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Excitation Levels of Neon

SJK 06:16, 5 October 2010 (EDT)
06:16, 5 October 2010 (EDT)
This is a good summary with a good attempt at comparing your measurements to the accepted value and estimating uncertainty. You will improve on those things in future labs as we learn more in lecture. The scope of the summary seems good. Your primary notebook is very good, but with some suggestions as noted on that page. I also put many suggestions here and on the notebook page that you should take into account for the speed of light lab. Overall very good work! And I was especially pleased at the high quality data you obtained, despite my pessimism and trying to discourage you from attempting this lab as your first. Good job!
The purpose of this lab was to find the excitation energy levels of neon gas. We followed the procedure outlined in Gold's lab manual for lab number 6. We set up the equipment according to the manual. We took measurements of the current while varying the accelerating voltage in order to find peaks and valleys in the graph of current vs voltage. From this we are able to find the excitation levels of whatever gas is in the tube, in this case neon. We first did a 'rough' scan from 0V to 30V at one volt intervals to get a general idea what the current was doing. We then graphed that data and decided to scan more finely in the voltage range 15V to 22V, we did the second scan at 0.1V intervals. We also did a second scan of the same accelerating voltage range but changed the filament voltage from 1.8V to 2.1V. Both of these sets of data produced peaks that were close to the accepted values for the excitation energy of neon as well as the ionization energy. What i did was average the voltage where the first peak was on the first trial with that of the second trial.SJK 05:36, 5 October 2010 (EDT)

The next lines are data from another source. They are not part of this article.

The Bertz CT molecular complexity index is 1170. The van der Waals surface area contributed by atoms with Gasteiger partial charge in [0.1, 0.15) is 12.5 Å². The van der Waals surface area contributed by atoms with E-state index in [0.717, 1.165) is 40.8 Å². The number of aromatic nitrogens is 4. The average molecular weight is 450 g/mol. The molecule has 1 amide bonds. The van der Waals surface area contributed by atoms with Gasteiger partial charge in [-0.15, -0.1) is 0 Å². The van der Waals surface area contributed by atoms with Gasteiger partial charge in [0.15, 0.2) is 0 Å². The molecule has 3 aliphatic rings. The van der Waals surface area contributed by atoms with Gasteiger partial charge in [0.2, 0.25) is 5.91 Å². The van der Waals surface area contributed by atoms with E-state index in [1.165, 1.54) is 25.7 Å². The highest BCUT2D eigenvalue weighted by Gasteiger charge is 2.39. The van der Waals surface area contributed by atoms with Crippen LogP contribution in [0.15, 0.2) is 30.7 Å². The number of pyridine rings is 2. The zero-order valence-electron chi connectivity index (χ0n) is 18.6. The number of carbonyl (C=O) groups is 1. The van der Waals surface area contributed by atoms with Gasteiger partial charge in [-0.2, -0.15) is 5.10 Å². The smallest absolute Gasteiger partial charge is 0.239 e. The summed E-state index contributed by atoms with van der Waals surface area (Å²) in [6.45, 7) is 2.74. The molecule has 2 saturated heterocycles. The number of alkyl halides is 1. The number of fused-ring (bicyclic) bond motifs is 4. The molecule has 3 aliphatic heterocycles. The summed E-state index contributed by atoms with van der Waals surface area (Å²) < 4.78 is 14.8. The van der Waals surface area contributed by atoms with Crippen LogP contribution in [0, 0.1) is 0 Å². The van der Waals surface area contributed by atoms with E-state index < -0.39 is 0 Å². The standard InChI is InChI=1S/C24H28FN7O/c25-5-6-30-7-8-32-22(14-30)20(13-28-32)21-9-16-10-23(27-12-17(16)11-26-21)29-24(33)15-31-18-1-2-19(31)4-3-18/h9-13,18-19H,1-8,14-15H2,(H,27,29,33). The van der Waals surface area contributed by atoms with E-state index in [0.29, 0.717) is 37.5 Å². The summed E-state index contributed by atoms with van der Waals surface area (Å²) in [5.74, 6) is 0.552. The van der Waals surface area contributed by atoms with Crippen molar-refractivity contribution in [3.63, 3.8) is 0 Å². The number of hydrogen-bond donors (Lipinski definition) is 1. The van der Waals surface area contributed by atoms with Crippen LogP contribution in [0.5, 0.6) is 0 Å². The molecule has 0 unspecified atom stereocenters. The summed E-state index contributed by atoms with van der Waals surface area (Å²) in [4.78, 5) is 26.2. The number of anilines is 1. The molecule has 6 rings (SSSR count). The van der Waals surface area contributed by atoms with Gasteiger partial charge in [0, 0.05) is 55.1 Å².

05:36, 5 October 2010 (EDT)
Especially after today's discussion, do you think averaging the values from the two different filament voltages is appropriate. Do they have the same parent distribution? Or are you just hedging your bets? That's a good thing to consider, and it's great that you describe clearly what you do so that the reader can ask the same question.
The same for the second peak and the ionization energy. I then compared these measured values to the accepted values and obtained the following results: SJK 06:13, 5 October 2010 (EDT)
06:13, 5 October 2010 (EDT)
See note in your primary notebook about use of relative error.
  • We found the first peak to be at 16.1eV +/- 0.1eV with relative error compared to the accepted value of 3.6%
  • The second peak at 18.2eV +/- 0.1eV with relative error compared to the accepted value of 2.4%
  • The ionization energy of neon at 21.18eV +/- 0.1eV with relative error compared to the accepted value of 1.8%

    • the +/- 0.1eV uncertainty here comes from our uncertainty in measuring the voltages since we only measured in 0.1V intervals.


SJK 06:12, 5 October 2010 (EDT)
06:12, 5 October 2010 (EDT)
All of these pictures are not necessary for summary, but I don't mind them either. They would be more useful with captions, especially the three data graphs.

NeonExcDiagram.gif Equipment PowerSupply1.jpg PowerSupply2.jpg Frye Neon Battery.JPG Frye Neon Rough18.jpg Frye Neon Fine18.jpg Frye Neon Fine21.jpg

Download spreadsheet of our data


My Lab Notebook